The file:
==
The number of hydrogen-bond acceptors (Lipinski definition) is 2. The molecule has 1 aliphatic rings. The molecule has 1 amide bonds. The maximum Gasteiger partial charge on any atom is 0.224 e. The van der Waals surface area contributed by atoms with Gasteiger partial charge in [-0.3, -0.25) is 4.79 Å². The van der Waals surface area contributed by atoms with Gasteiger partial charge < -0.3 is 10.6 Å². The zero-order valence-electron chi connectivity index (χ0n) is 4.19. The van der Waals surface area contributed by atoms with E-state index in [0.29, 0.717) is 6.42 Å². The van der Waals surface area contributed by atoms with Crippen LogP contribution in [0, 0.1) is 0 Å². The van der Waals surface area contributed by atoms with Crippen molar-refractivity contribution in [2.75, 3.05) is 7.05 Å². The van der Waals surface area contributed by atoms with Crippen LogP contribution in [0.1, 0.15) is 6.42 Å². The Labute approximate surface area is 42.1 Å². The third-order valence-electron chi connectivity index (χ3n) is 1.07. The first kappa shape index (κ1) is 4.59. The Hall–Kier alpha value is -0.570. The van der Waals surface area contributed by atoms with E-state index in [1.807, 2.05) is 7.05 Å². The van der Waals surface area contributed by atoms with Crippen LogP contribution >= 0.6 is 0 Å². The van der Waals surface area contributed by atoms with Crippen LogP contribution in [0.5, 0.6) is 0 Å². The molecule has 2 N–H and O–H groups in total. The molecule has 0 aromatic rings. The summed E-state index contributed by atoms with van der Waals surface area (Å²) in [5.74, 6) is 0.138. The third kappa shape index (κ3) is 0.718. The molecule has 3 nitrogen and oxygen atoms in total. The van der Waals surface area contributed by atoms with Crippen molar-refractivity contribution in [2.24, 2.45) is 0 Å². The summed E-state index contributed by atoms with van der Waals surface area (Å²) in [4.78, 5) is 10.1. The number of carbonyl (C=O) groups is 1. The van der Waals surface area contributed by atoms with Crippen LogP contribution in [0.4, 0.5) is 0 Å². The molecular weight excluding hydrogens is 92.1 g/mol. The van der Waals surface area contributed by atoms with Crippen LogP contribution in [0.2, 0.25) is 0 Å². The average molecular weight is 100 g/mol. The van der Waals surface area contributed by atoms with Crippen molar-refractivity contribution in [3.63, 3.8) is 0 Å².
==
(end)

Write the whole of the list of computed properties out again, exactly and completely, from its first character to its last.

The number of hydrogen-bond acceptors (Lipinski definition) is 2. The molecule has 1 aliphatic rings. The molecule has 1 amide bonds. The maximum Gasteiger partial charge on any atom is 0.224 e. The van der Waals surface area contributed by atoms with Gasteiger partial charge in [-0.3, -0.25) is 4.79 Å². The van der Waals surface area contributed by atoms with Gasteiger partial charge < -0.3 is 10.6 Å². The zero-order valence-electron chi connectivity index (χ0n) is 4.19. The van der Waals surface area contributed by atoms with E-state index in [0.29, 0.717) is 6.42 Å². The van der Waals surface area contributed by atoms with Crippen LogP contribution in [0, 0.1) is 0 Å². The van der Waals surface area contributed by atoms with Crippen molar-refractivity contribution in [2.75, 3.05) is 7.05 Å². The van der Waals surface area contributed by atoms with Crippen LogP contribution in [0.1, 0.15) is 6.42 Å². The Labute approximate surface area is 42.1 Å². The third-order valence-electron chi connectivity index (χ3n) is 1.07. The first kappa shape index (κ1) is 4.59. The Hall–Kier alpha value is -0.570. The van der Waals surface area contributed by atoms with E-state index in [1.807, 2.05) is 7.05 Å². The van der Waals surface area contributed by atoms with Crippen LogP contribution >= 0.6 is 0 Å². The van der Waals surface area contributed by atoms with Crippen LogP contribution in [0.5, 0.6) is 0 Å². The molecule has 2 N–H and O–H groups in total. The molecule has 0 aromatic rings. The summed E-state index contributed by atoms with van der Waals surface area (Å²) in [5.74, 6) is 0.138. The third kappa shape index (κ3) is 0.718. The molecule has 3 nitrogen and oxygen atoms in total. The van der Waals surface area contributed by atoms with Crippen molar-refractivity contribution in [2.24, 2.45) is 0 Å². The summed E-state index contributed by atoms with van der Waals surface area (Å²) in [4.78, 5) is 10.1. The number of carbonyl (C=O) groups is 1. The van der Waals surface area contributed by atoms with Crippen LogP contribution in [0.4, 0.5) is 0 Å². The molecular weight excluding hydrogens is 92.1 g/mol. The van der Waals surface area contributed by atoms with Crippen LogP contribution in [0.2, 0.25) is 0 Å². The average molecular weight is 100 g/mol. The van der Waals surface area contributed by atoms with Crippen molar-refractivity contribution in [3.63, 3.8) is 0 Å².